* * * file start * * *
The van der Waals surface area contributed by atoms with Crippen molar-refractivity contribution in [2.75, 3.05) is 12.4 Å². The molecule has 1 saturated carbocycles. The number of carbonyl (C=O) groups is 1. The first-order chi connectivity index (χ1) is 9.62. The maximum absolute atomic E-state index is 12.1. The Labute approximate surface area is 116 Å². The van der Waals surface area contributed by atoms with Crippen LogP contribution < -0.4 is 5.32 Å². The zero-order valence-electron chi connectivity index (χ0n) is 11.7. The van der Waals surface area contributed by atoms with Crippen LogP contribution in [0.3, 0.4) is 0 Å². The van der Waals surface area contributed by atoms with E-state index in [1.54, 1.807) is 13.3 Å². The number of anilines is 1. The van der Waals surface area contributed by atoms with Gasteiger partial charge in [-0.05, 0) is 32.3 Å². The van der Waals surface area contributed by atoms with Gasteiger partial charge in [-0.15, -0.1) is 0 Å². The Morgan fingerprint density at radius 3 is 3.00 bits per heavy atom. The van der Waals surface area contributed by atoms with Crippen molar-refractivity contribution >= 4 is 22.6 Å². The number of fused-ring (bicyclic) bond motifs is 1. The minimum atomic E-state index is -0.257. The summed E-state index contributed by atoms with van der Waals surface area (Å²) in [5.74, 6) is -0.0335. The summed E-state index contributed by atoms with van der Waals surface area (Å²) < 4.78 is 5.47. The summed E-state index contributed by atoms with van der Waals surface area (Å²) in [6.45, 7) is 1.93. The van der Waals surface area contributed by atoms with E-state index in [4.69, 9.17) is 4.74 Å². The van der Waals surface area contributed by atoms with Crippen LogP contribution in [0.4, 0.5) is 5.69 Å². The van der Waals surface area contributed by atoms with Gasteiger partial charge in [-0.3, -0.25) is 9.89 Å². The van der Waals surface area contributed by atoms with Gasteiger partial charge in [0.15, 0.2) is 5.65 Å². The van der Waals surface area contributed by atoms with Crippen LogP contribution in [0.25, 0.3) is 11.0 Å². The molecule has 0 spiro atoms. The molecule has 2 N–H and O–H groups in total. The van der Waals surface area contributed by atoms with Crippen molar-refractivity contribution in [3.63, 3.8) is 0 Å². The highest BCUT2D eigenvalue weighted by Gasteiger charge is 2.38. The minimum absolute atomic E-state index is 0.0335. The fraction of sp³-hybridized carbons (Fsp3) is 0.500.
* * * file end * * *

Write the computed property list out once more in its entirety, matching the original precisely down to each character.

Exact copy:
The van der Waals surface area contributed by atoms with Crippen molar-refractivity contribution in [2.75, 3.05) is 12.4 Å². The molecule has 1 saturated carbocycles. The number of carbonyl (C=O) groups is 1. The first-order chi connectivity index (χ1) is 9.62. The maximum absolute atomic E-state index is 12.1. The Labute approximate surface area is 116 Å². The van der Waals surface area contributed by atoms with Crippen LogP contribution < -0.4 is 5.32 Å². The zero-order valence-electron chi connectivity index (χ0n) is 11.7. The van der Waals surface area contributed by atoms with Crippen LogP contribution in [0.3, 0.4) is 0 Å². The van der Waals surface area contributed by atoms with E-state index in [1.54, 1.807) is 13.3 Å². The number of anilines is 1. The van der Waals surface area contributed by atoms with Gasteiger partial charge in [-0.05, 0) is 32.3 Å². The van der Waals surface area contributed by atoms with Gasteiger partial charge in [-0.15, -0.1) is 0 Å². The Morgan fingerprint density at radius 3 is 3.00 bits per heavy atom. The van der Waals surface area contributed by atoms with Crippen molar-refractivity contribution >= 4 is 22.6 Å². The number of fused-ring (bicyclic) bond motifs is 1. The minimum atomic E-state index is -0.257. The summed E-state index contributed by atoms with van der Waals surface area (Å²) in [5.74, 6) is -0.0335. The summed E-state index contributed by atoms with van der Waals surface area (Å²) < 4.78 is 5.47. The summed E-state index contributed by atoms with van der Waals surface area (Å²) in [6.45, 7) is 1.93. The van der Waals surface area contributed by atoms with E-state index in [4.69, 9.17) is 4.74 Å². The van der Waals surface area contributed by atoms with Crippen LogP contribution in [0.4, 0.5) is 5.69 Å². The van der Waals surface area contributed by atoms with Gasteiger partial charge in [-0.3, -0.25) is 9.89 Å². The van der Waals surface area contributed by atoms with Gasteiger partial charge in [0.15, 0.2) is 5.65 Å². The van der Waals surface area contributed by atoms with Crippen LogP contribution in [0.25, 0.3) is 11.0 Å². The molecule has 0 spiro atoms. The molecule has 2 N–H and O–H groups in total. The van der Waals surface area contributed by atoms with Crippen molar-refractivity contribution in [3.63, 3.8) is 0 Å². The highest BCUT2D eigenvalue weighted by Gasteiger charge is 2.38. The minimum absolute atomic E-state index is 0.0335. The fraction of sp³-hybridized carbons (Fsp3) is 0.500.